The Associated Press

TORONTO People who exercise and then reach for extra snacks may not lose weight, but they still alter their body chemistry in a way that burns up more fat, a researcher reports.

Dr. Jorge Calles, an endocrinologist at the University of Vermont, offered what he called the first carefully controlled study to show that fat burning increases significantly with exercise even if people overeat.

It's well known that people burn more fat if they begin to exercise and also keep their food intake constant.

Calles reported his findings Tuesday at the Seventh International Congress on Obesity.

The study supports the idea that exercising can help people lose weight. That might seem obvious, but it has been the subject of debate among obesity specialists, Calles said.

"There's no question about the cardiovascular benefits, and no question exercise is helpful for people with diabetes," Calles said. "But for treatment of obesity, there is a debate.

"We are beginning to show that indeed exercise can be beneficial."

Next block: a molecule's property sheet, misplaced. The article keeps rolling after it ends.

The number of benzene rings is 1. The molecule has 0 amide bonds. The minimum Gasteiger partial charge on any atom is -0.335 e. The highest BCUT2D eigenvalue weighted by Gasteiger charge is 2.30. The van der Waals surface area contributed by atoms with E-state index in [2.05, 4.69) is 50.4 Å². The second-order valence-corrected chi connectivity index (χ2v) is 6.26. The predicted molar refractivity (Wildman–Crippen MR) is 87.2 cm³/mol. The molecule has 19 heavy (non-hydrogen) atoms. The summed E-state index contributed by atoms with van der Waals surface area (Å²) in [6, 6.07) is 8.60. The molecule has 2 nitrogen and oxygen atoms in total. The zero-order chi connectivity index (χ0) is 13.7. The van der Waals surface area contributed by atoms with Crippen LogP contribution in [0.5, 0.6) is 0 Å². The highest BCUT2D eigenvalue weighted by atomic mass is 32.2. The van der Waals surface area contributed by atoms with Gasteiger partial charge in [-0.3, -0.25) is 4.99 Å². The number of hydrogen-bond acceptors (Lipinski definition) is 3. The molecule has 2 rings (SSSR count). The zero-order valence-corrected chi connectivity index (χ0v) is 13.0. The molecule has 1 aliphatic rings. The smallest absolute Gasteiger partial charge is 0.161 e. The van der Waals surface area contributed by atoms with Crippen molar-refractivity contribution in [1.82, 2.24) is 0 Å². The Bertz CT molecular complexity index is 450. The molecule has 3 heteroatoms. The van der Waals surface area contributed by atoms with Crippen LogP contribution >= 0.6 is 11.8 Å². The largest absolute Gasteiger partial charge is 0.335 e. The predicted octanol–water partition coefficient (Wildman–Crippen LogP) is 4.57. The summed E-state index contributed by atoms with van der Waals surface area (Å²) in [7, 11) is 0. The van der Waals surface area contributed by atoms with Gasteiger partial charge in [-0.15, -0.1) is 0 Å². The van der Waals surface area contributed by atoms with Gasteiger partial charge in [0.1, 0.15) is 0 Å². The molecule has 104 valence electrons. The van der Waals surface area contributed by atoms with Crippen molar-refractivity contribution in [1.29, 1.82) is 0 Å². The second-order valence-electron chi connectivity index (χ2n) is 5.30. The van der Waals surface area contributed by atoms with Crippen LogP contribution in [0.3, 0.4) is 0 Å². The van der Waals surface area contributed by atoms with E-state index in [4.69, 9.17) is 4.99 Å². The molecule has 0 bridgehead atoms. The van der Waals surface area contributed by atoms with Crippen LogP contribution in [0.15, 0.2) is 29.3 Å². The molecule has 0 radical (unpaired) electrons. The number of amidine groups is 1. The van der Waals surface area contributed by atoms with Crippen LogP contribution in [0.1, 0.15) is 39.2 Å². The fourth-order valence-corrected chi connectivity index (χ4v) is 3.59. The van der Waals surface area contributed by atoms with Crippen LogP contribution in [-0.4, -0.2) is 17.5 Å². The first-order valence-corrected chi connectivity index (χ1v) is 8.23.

Dr. Richard Atkinson, an obesity specialist at the University of Wisconsin, said that individual variations in fat burning help explain why some people seem to be able to eat a lot without gaining weight, while others put on weight much more easily.

Calles' findings are an important part of the argument that exercise can help people lose weight, said Atkinson, who also attended the conference.

Calles' study involved 20 people. Some were overfed 1,000 calories per day without being allowed to exercise, while others were overfed and assigned to do just enough exercise to compensate for the excess calories.

In those who were over fed without exercise, the amount of fat burned dropped from the equivalent of 518 calories per day to 97 calories per day. The burning of carbohydrates rose.

In those who were overfed and who exercised, fat burning rose from the equivalent of 406 calories per day to 685, while the burning of carbohydrates fell.

In a separate study, John Blundell and colleagues at the University of Leeds in England found that exercise can produce a suppression of appetite that can lead to weight loss. But they also found that people who exercise must also watch the fat content of their diets, because high-fat foods can completely overwhelm the beneficial effects of exercise.

Blundell and his colleagues then offered subjects a choice of either high-fat foods or high-carbohydrate foods after exercising. In an encouraging sign, they found that the subjects had no special preference for high-fat foods after they had exercised.

Calles acknowledged that the numbers of people in his study were small. Read Next Article